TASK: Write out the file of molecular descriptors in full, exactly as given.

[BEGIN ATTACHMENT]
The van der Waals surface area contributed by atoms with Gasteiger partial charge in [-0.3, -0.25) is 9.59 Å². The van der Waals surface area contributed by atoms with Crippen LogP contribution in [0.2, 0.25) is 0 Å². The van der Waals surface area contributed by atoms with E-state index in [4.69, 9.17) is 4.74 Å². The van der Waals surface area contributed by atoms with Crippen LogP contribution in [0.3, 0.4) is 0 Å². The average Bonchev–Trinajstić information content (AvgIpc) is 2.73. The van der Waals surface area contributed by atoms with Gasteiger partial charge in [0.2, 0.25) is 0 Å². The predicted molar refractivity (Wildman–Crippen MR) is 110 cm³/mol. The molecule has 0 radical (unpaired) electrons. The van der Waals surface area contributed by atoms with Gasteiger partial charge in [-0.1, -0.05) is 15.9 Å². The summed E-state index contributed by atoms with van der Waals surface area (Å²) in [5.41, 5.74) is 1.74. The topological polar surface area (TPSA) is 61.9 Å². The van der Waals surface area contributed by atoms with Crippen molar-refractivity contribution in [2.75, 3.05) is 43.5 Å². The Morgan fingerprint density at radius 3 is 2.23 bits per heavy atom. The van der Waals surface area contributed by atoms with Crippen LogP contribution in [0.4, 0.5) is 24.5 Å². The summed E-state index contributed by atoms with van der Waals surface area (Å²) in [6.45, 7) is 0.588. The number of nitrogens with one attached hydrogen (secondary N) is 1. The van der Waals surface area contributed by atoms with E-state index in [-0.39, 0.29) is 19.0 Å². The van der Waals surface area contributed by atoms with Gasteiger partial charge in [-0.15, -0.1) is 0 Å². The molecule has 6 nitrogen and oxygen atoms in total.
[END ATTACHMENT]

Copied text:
The van der Waals surface area contributed by atoms with Gasteiger partial charge in [-0.3, -0.25) is 9.59 Å². The van der Waals surface area contributed by atoms with Crippen LogP contribution in [0.2, 0.25) is 0 Å². The van der Waals surface area contributed by atoms with E-state index in [4.69, 9.17) is 4.74 Å². The van der Waals surface area contributed by atoms with Crippen LogP contribution in [0.3, 0.4) is 0 Å². The average Bonchev–Trinajstić information content (AvgIpc) is 2.73. The van der Waals surface area contributed by atoms with Gasteiger partial charge in [0.2, 0.25) is 0 Å². The predicted molar refractivity (Wildman–Crippen MR) is 110 cm³/mol. The molecule has 0 radical (unpaired) electrons. The van der Waals surface area contributed by atoms with Gasteiger partial charge in [-0.1, -0.05) is 15.9 Å². The summed E-state index contributed by atoms with van der Waals surface area (Å²) in [5.41, 5.74) is 1.74. The topological polar surface area (TPSA) is 61.9 Å². The van der Waals surface area contributed by atoms with Crippen molar-refractivity contribution in [2.75, 3.05) is 43.5 Å². The Morgan fingerprint density at radius 3 is 2.23 bits per heavy atom. The van der Waals surface area contributed by atoms with Crippen LogP contribution in [0.4, 0.5) is 24.5 Å². The summed E-state index contributed by atoms with van der Waals surface area (Å²) in [6.45, 7) is 0.588. The number of nitrogens with one attached hydrogen (secondary N) is 1. The van der Waals surface area contributed by atoms with E-state index in [-0.39, 0.29) is 19.0 Å². The van der Waals surface area contributed by atoms with Gasteiger partial charge in [-0.15, -0.1) is 0 Å². The molecule has 6 nitrogen and oxygen atoms in total.